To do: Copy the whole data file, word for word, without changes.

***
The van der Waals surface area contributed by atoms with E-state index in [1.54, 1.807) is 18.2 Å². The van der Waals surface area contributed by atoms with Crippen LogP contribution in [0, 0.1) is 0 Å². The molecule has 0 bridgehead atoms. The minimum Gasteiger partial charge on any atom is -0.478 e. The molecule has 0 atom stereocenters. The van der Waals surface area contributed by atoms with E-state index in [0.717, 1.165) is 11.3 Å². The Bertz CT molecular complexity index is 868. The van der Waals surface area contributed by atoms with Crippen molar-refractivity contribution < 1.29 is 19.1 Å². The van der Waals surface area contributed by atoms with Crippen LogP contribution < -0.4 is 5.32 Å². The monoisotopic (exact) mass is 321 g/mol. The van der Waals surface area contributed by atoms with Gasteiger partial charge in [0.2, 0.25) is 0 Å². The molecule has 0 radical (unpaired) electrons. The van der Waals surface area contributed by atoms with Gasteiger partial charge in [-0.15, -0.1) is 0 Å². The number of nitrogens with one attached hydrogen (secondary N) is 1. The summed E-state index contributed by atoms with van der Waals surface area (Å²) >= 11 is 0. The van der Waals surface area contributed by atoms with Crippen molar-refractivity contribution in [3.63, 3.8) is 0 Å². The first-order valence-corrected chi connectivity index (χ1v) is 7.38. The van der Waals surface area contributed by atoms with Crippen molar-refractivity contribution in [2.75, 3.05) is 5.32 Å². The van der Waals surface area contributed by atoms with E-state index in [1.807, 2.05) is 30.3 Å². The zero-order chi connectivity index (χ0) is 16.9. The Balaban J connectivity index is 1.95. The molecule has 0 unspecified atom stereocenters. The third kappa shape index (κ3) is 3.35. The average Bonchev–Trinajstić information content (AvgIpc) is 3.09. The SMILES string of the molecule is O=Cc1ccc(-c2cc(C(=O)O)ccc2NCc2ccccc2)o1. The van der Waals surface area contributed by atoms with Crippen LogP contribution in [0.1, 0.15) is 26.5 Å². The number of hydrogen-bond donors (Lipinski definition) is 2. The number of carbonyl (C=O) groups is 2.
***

The van der Waals surface area contributed by atoms with E-state index in [1.54, 1.807) is 18.2 Å². The van der Waals surface area contributed by atoms with Crippen LogP contribution in [0, 0.1) is 0 Å². The molecule has 0 bridgehead atoms. The minimum Gasteiger partial charge on any atom is -0.478 e. The molecule has 0 atom stereocenters. The van der Waals surface area contributed by atoms with E-state index in [0.717, 1.165) is 11.3 Å². The Bertz CT molecular complexity index is 868. The van der Waals surface area contributed by atoms with Crippen molar-refractivity contribution < 1.29 is 19.1 Å². The van der Waals surface area contributed by atoms with Crippen LogP contribution < -0.4 is 5.32 Å². The monoisotopic (exact) mass is 321 g/mol. The van der Waals surface area contributed by atoms with Gasteiger partial charge in [0.2, 0.25) is 0 Å². The molecule has 0 radical (unpaired) electrons. The van der Waals surface area contributed by atoms with Gasteiger partial charge in [-0.15, -0.1) is 0 Å². The number of nitrogens with one attached hydrogen (secondary N) is 1. The summed E-state index contributed by atoms with van der Waals surface area (Å²) >= 11 is 0. The van der Waals surface area contributed by atoms with Crippen molar-refractivity contribution in [3.63, 3.8) is 0 Å². The first-order valence-corrected chi connectivity index (χ1v) is 7.38. The van der Waals surface area contributed by atoms with Crippen molar-refractivity contribution in [2.75, 3.05) is 5.32 Å². The van der Waals surface area contributed by atoms with E-state index in [1.807, 2.05) is 30.3 Å². The zero-order chi connectivity index (χ0) is 16.9. The Balaban J connectivity index is 1.95. The molecule has 0 unspecified atom stereocenters. The third kappa shape index (κ3) is 3.35. The average Bonchev–Trinajstić information content (AvgIpc) is 3.09. The SMILES string of the molecule is O=Cc1ccc(-c2cc(C(=O)O)ccc2NCc2ccccc2)o1. The van der Waals surface area contributed by atoms with Crippen LogP contribution in [0.1, 0.15) is 26.5 Å². The number of hydrogen-bond donors (Lipinski definition) is 2. The number of carbonyl (C=O) groups is 2.